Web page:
Certainly one of Britain’s most famous historic sites, and accessible via a tidal causeway, The Holy Island of Lindisfarne attracts huge numbers of visitors from across the world. Today the island is popular with families and heritage fans alike, featuring craft shops, cafes, restaurants, pretty walks around Lindisfarne castle and plenty of opportunity to buy some of the Island’s famous and delicious Lindisfarne Mead.
The two magnificent heritage attractions on Holy Island always draw big crowds. The ruins of Lindisfarne Priory, dating from around AD635, is one of Britain’s earliest sites of pilgrimage. It was here at Lindisfarne that bishop Eadfrith wrote the Lindisfarne Gospels. The original is safely in the British Museum, however you can view a copy in the Lindisfarne Centre.
The Island’s other heritage site is the perched Lindisfarne Castle nestling high on a rocky outcrop of the Great Whin Sill (the hard, dark rock of the Whin Sill is what provided the bedrock for many of the dramatic Northumberland coastal castles). Lindisfarne castle dates from the Tudor period, with more recent remodelling undertaken. Highlights include the beautiful surrounding walled garden designed by the acclaimed gardener Gertrude Jekyll who was influenced by the Arts & Crafts Movement.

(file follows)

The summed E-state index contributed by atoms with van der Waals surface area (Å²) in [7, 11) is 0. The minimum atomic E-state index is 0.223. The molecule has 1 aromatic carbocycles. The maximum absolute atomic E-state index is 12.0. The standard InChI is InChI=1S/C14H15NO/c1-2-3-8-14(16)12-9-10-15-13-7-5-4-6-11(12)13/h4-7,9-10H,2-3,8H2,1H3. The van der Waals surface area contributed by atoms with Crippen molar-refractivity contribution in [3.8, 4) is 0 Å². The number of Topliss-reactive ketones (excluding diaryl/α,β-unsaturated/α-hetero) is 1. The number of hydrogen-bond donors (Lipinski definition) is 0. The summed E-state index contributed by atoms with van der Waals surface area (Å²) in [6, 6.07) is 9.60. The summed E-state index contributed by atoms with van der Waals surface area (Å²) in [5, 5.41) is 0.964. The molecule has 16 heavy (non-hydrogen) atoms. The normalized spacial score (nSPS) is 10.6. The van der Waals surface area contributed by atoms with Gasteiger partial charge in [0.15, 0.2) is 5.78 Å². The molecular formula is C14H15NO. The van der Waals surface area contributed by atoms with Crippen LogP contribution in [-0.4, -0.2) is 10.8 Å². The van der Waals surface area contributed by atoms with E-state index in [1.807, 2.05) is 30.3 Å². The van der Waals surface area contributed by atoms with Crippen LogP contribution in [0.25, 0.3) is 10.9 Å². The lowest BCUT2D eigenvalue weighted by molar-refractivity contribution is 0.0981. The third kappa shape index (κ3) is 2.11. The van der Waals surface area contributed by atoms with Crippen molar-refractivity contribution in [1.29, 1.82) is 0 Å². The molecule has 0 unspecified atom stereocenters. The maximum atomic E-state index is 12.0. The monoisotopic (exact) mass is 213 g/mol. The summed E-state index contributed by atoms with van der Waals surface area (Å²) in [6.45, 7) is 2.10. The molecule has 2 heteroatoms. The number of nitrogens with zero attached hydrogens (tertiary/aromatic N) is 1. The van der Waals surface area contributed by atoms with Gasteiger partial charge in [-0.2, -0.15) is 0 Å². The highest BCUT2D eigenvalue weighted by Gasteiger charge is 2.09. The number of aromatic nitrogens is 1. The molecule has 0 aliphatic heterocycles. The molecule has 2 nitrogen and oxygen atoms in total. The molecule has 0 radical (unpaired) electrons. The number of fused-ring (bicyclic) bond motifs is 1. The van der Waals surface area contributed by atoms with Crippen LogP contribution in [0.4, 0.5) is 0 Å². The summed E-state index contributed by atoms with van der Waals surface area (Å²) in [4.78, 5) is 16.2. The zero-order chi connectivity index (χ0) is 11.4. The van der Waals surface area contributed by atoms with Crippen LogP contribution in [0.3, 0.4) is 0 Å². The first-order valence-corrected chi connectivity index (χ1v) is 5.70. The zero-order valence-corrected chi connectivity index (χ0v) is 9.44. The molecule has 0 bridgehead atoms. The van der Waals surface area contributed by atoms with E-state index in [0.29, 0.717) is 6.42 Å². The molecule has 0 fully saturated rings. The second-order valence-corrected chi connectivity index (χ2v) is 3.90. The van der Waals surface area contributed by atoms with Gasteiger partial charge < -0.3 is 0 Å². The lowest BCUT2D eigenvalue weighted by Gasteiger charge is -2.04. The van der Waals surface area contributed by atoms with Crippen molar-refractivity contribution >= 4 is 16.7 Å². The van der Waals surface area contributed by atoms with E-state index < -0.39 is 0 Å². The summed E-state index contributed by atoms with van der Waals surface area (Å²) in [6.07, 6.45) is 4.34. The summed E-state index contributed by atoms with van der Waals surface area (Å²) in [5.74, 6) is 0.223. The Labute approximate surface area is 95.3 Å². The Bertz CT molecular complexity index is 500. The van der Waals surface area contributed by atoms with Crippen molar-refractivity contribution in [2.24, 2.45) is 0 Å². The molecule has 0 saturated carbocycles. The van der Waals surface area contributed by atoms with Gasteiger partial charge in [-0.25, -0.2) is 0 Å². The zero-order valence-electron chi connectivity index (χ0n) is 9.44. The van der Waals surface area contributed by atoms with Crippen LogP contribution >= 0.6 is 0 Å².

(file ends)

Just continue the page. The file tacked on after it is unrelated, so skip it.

Browse our extensive choice of places to stay around Holy Island, perfect for tours of the island and for heading off along St Cuthbert’s Way running between Lindisfarne and Melrose in the Scottish Borders. A choice of traditional inns, family cafes and restaurants all feature on Holy Island and there’s ample parking for all. Visit Northumberland County Council’s website for up-to-date Holy Island tide times – always worth doing in advance, although if you do arrive on-spec you’ll see a list of tide times posted at the entrance to the causeway crossing. If there’s one experience not to be missed on any visit to Northumberland – it’s a trip to The Holy Island of Lindisfarne. Book Holy Island accommodation now with Iknow.